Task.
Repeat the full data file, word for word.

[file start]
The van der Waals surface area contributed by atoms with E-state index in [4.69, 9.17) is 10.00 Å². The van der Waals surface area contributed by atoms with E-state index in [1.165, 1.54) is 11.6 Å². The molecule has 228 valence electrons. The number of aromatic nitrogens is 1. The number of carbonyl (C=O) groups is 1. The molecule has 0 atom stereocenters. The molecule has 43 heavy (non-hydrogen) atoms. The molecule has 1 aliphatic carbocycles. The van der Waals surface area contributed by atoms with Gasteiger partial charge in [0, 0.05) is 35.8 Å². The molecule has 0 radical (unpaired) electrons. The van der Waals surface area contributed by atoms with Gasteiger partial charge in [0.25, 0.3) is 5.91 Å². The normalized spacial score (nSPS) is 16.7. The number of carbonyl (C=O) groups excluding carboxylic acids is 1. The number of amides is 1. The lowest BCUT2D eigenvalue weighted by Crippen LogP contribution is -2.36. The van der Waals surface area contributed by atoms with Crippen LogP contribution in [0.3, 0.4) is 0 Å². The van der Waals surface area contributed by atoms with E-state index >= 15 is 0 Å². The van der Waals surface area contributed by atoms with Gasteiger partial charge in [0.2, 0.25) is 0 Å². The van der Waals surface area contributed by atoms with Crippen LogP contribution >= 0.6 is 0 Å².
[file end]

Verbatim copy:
The van der Waals surface area contributed by atoms with E-state index in [4.69, 9.17) is 10.00 Å². The van der Waals surface area contributed by atoms with E-state index in [1.165, 1.54) is 11.6 Å². The molecule has 228 valence electrons. The number of aromatic nitrogens is 1. The number of carbonyl (C=O) groups is 1. The molecule has 0 atom stereocenters. The molecule has 43 heavy (non-hydrogen) atoms. The molecule has 1 aliphatic carbocycles. The van der Waals surface area contributed by atoms with Gasteiger partial charge in [0, 0.05) is 35.8 Å². The molecule has 0 radical (unpaired) electrons. The van der Waals surface area contributed by atoms with Gasteiger partial charge in [0.25, 0.3) is 5.91 Å². The normalized spacial score (nSPS) is 16.7. The number of carbonyl (C=O) groups excluding carboxylic acids is 1. The number of amides is 1. The lowest BCUT2D eigenvalue weighted by Crippen LogP contribution is -2.36. The van der Waals surface area contributed by atoms with Crippen LogP contribution in [0.3, 0.4) is 0 Å². The van der Waals surface area contributed by atoms with E-state index >= 15 is 0 Å². The van der Waals surface area contributed by atoms with Gasteiger partial charge in [0.2, 0.25) is 0 Å². The van der Waals surface area contributed by atoms with Crippen LogP contribution >= 0.6 is 0 Å².